First, a reminder that the work party to restore damaged sections of the Big Granite Trail, is scheduled for this Saturday the 15th, meeting at the Yuba Gap exit on I-80(south side) at 9:00 a.m., carpooling from there. Ron Gould is in charge of the project, and he wrote:
"This trail work is being done under the Forest Service’s Adopt-a-Trail program. At the trailhead we will have a sign up sheet, go over some safety issues and the trail work we will be doing. For the work we will be doing we need to wear long pants, long sleeved shirts, boots and gloves. We will also need to have signed parental or guardian consent for each individual under 18 years of age."
Second, I joined Catherine O'Riley for a visit to the damaged trail yesterday, which begins up around 6600' and reached Four Horse Flat at about 6000', on its way south to the North Fork American at 3000'. All the work will be at Four Horse Flat and above. Catherine wanted a preview. So we toured the trail, taking time to visit an interesting promontory of Sailor Canyon Formation metasandstone and slate along the way. This resistant set of strata seems identical to that making the rough spur ridges dropping into Big Granite Canyon from Cherry Point. The place was swarming with flowers.
We lunched late down in Four Horse, a meadowy area dotted with tall aspens and firs, where the Cherry Point and Big Granite trails actually meet. Since these trails have not been maintained by the Forest Service, the sign is missing, but the 4X4 post at the junction still maintains a forlorn vigil; for the laughing backpackers are gone, the trails, ruined by logging.
Well, we're going to set one trail right on Saturday.
There were small oceans of Pussy Paws where we lunched, with clouds of butterflies of many types and colors flitting from flower to flower.
We decided to follow the "old" alignment of the BGT south along the west (right) bank of Little Granite Creek. (The "new" alignment crosses Little Granite creek to the east side at the west end of Four Horse). This is quite a nice old trail. We saw signs that someone else has also been working to keep it open, recently.
In about a mile one drops a thousand feet and passes from the heavy timber of Four Horse into a modest and more open forest of Kellogg's Black Oak and Incense Cedar. The trail becomes a little problematic and we missed a switchback somewhere, crossing Little Granite a hundred yards or so below the true crossing.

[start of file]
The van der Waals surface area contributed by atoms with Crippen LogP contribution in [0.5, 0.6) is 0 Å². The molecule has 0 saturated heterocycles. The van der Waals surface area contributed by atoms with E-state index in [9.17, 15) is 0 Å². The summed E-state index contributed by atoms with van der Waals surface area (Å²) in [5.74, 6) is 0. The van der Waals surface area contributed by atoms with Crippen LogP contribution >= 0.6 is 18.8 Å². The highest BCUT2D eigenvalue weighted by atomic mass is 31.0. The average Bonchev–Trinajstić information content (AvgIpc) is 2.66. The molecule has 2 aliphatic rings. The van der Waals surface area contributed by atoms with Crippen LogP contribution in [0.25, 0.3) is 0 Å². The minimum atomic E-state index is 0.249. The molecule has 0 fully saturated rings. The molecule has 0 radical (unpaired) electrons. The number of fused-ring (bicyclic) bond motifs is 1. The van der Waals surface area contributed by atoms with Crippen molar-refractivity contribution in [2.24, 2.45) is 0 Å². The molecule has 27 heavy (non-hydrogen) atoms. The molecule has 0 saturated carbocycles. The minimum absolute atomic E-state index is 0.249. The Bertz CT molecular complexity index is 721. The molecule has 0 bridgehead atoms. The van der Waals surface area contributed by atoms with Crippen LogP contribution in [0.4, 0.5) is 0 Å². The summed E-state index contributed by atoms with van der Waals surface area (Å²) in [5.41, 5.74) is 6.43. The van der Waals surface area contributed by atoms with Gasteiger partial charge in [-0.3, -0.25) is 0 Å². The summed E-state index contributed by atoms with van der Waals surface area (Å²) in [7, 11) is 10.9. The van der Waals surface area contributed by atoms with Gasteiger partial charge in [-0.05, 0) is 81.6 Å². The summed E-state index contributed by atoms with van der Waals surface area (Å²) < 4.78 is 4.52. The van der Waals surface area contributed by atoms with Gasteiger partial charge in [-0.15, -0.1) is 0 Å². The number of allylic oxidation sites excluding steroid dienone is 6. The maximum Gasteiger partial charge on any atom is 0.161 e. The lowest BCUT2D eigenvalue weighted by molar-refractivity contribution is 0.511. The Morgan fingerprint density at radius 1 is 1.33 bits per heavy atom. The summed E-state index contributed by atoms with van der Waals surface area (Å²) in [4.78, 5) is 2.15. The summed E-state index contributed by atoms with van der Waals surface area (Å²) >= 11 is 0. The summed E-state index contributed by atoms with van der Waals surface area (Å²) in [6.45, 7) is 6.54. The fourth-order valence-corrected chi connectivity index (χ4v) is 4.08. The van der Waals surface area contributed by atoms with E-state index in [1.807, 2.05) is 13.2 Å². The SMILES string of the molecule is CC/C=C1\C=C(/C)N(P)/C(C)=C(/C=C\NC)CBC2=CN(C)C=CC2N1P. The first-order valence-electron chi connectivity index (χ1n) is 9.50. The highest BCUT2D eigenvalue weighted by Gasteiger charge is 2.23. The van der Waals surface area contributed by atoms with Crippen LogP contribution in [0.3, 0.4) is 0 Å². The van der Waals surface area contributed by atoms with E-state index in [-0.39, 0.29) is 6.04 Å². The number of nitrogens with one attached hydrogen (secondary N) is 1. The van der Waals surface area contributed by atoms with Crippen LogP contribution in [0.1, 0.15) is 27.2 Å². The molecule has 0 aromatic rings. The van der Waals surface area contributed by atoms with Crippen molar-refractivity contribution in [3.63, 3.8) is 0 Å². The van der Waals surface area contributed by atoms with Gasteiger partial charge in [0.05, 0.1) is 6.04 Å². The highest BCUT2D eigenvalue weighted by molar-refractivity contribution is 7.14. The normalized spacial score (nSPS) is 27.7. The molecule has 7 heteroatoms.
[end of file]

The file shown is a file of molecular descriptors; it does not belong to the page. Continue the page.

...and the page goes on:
I thrashed up through a patch of dense forest and found the eastside trail. Were we below or above the true (lower) crossing? As Catherine climbed the last few steps to me, I saw a somewhat brindled bear fifty yards down the trail, running away from us. It was a kind of grey-grizzled brown in color. We ventured south down the trail after the bear, and I heard a bit of crashing around below us, and wondered whether it was our bear.
We sat and rested. The sun was lowering in the west, and the shadow of the Sugar Pine Point ridge was about to engulf us. After five or ten minutes, I saw a spot of dark brown twenty feet up in a Douglas Fir just below the trail, and a moment later a tiny bear peered around at us, and rapidly descended the trunk. It loped away into the woods below.
That meant that the bear we'd scared off the trail, the brindled bear, was the mother. She could not be far, and we were interfering with at least one of her children. So we snatched everything up and marched quickly up the trail and well away from the bears, before actually pausing to put our packs on.
We made a slow slog of the climb up to Four Horse, enlivened by the buzzing of a rattlesnsake we forced off the trail. We found many trees down across the "new" trail in this reach. Clearly there is an opportunity for more work parties.
It was nearing sunset when we finally reached Catherine's truck, and we felt it had been a fine day, what with all the flowers, the slate promontory, the bears, and the rattlesnake.
Hope to see you on Saturday!